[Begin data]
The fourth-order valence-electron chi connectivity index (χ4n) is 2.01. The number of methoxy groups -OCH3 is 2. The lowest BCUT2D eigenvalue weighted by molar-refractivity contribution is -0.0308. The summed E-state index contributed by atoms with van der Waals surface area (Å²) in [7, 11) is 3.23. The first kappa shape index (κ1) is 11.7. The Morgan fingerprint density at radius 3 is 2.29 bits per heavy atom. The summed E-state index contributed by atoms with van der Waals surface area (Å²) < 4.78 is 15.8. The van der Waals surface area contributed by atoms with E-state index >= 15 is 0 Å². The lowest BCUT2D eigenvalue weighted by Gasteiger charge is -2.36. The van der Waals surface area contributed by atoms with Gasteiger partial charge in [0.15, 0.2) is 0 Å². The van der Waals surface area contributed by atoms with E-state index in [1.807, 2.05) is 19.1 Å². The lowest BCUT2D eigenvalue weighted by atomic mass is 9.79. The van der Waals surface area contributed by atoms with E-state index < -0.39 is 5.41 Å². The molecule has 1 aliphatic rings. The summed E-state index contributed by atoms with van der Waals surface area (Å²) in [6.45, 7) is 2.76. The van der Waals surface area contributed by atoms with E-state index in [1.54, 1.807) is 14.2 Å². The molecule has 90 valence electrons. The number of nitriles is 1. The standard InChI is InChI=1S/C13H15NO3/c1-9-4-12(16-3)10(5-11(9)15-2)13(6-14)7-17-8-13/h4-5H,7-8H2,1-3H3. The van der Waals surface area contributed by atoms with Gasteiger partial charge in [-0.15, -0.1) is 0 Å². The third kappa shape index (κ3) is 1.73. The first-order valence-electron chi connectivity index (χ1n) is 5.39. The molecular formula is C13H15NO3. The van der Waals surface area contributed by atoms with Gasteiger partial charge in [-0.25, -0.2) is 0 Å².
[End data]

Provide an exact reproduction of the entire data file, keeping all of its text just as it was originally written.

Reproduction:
The fourth-order valence-electron chi connectivity index (χ4n) is 2.01. The number of methoxy groups -OCH3 is 2. The lowest BCUT2D eigenvalue weighted by molar-refractivity contribution is -0.0308. The summed E-state index contributed by atoms with van der Waals surface area (Å²) in [7, 11) is 3.23. The first kappa shape index (κ1) is 11.7. The Morgan fingerprint density at radius 3 is 2.29 bits per heavy atom. The summed E-state index contributed by atoms with van der Waals surface area (Å²) < 4.78 is 15.8. The van der Waals surface area contributed by atoms with E-state index >= 15 is 0 Å². The lowest BCUT2D eigenvalue weighted by Gasteiger charge is -2.36. The van der Waals surface area contributed by atoms with Gasteiger partial charge in [0.15, 0.2) is 0 Å². The van der Waals surface area contributed by atoms with E-state index in [1.807, 2.05) is 19.1 Å². The lowest BCUT2D eigenvalue weighted by atomic mass is 9.79. The van der Waals surface area contributed by atoms with E-state index < -0.39 is 5.41 Å². The molecule has 1 aliphatic rings. The summed E-state index contributed by atoms with van der Waals surface area (Å²) in [6.45, 7) is 2.76. The van der Waals surface area contributed by atoms with E-state index in [1.54, 1.807) is 14.2 Å². The molecule has 90 valence electrons. The number of nitriles is 1. The standard InChI is InChI=1S/C13H15NO3/c1-9-4-12(16-3)10(5-11(9)15-2)13(6-14)7-17-8-13/h4-5H,7-8H2,1-3H3. The van der Waals surface area contributed by atoms with Gasteiger partial charge in [-0.15, -0.1) is 0 Å². The third kappa shape index (κ3) is 1.73. The first-order valence-electron chi connectivity index (χ1n) is 5.39. The molecular formula is C13H15NO3. The van der Waals surface area contributed by atoms with Gasteiger partial charge in [-0.25, -0.2) is 0 Å².